Five years ago when Dante Boccuzzi opened Ginko he picked Taishi Noma as the head chef of what would quickly be recognized as the best sushi restaurant in Cleveland. These days Noma is still making sushi, just not in a restaurant. He now makes his living running a private chef and catering business, Kyo No En, with his wife, Asami. The name translates roughly to “Kyoto Connection,” which is appropriate for Noma. Kyoto is his home city — he still visits once a year — and the city’s emphasis on traditional Japanese cuisine was a major influence on him as a chef.
Though sushi isn’t the main fare in Kyoto, Noma has absolute mastery over it. His tenure at Ginko was universally lauded. Writeups from that time refer to his work as “artistry” and to him as a “master.” “Sit in front of Noma, if possible,” urges one review, “to watch [him] at work.”
Which, this past weekend, is exactly what I was able to do. And it was a wonder to behold.
It began, in my case, with three exquisitely-prepared, tiny dishes: Yaki-Nasu (eggplant), Ankimo (monkfish liver) and tettupai (squid, green onions, and a sake-based sauce). Every ingredient was painstakingly arranged and incredibly picturesque.
After a hearty bowl of miso soup and the freshest, cleanest prawn I’ve ever tasted, Chef Noma moved into the nigiri sushi. His preparation of the salmon, unagi, and other fish and meats for consumption was ballet in motion. With one hand, he scoops the rice for the next rolls. With the other, he wipes the surface and grabs his knife to tenderize the fish. Not a single movement was wasted.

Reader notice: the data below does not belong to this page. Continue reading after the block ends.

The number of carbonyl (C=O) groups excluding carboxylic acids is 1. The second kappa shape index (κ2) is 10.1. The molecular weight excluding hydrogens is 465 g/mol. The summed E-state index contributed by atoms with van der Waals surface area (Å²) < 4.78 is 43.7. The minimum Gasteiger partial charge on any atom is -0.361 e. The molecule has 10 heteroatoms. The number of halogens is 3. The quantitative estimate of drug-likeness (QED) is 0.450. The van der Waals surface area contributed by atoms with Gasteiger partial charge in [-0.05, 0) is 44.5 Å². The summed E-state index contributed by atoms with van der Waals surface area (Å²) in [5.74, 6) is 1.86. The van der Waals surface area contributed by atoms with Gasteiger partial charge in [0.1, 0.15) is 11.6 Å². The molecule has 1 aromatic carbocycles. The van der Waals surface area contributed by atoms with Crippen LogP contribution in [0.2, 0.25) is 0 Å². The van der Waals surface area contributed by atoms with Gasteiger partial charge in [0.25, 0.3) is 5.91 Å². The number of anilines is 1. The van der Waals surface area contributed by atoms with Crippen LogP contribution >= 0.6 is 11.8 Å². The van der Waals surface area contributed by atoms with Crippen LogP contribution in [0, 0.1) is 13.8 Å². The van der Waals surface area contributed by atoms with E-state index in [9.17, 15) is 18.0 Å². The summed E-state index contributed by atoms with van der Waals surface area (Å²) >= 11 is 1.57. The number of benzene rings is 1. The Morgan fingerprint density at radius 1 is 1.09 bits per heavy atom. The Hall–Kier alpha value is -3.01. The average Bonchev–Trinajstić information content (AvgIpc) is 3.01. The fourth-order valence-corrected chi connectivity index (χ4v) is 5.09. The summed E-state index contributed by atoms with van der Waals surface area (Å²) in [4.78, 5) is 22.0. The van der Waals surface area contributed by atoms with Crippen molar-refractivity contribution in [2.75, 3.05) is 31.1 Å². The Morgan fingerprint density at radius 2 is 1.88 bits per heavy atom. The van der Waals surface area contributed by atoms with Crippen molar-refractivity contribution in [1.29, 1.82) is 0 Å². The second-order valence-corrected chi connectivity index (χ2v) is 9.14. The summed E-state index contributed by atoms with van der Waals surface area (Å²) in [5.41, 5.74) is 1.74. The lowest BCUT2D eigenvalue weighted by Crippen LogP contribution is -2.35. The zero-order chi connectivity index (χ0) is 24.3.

Watching Noma, I felt like I did seeing Paul Simon play “The Sounds of Silence.” The world around him blurred until only he and his craft were in focus.
It was the feeling of watching genius at work.
Noma's culinary path started early. His parents, now deceased, were restaurant owners. When he first came to America 25 years ago, he got a job in a hibachi restaurant in Myrtle Beach. Within six months, he had established a sushi operation alongside the restaurant’s hibachi fare.
It was the early nineties and the place wasn’t an immediate success. “Not a lot of people eating sushi,” says Noma. But after six months, people were “waiting in line every day.”
Noma is a well-traveled chef. He worked in Jacksonville and in Columbus (including a stint at the now-closed Haiku in the Short North arts district). “I do good business anywhere I go,” he says.
That certainly held true during his tenure at Ginko, and it's true now. He enjoys taking care of just the customer and providing high-quality hospitality. And though he’s moved around a fair amount, Noma seems content to make Northeast Ohio his home for a while. “Cleveland is very nice,” he says. Plus, he believes it has the clientele he needs to keep a private sushi chef business running.
The next person to sit in front of Noma as he practices his art, dear reader, could be you. He can be booked through his website, chefnoma.com
. It won’t be cheap. But it’s a chance not just to enjoy an excellent meal, but to witness, as a friend put it, the rare event of “seeing someone doing exactly what they’re supposed to be doing.”
Or as Noma says, grinning: “Nobody can do it like this.”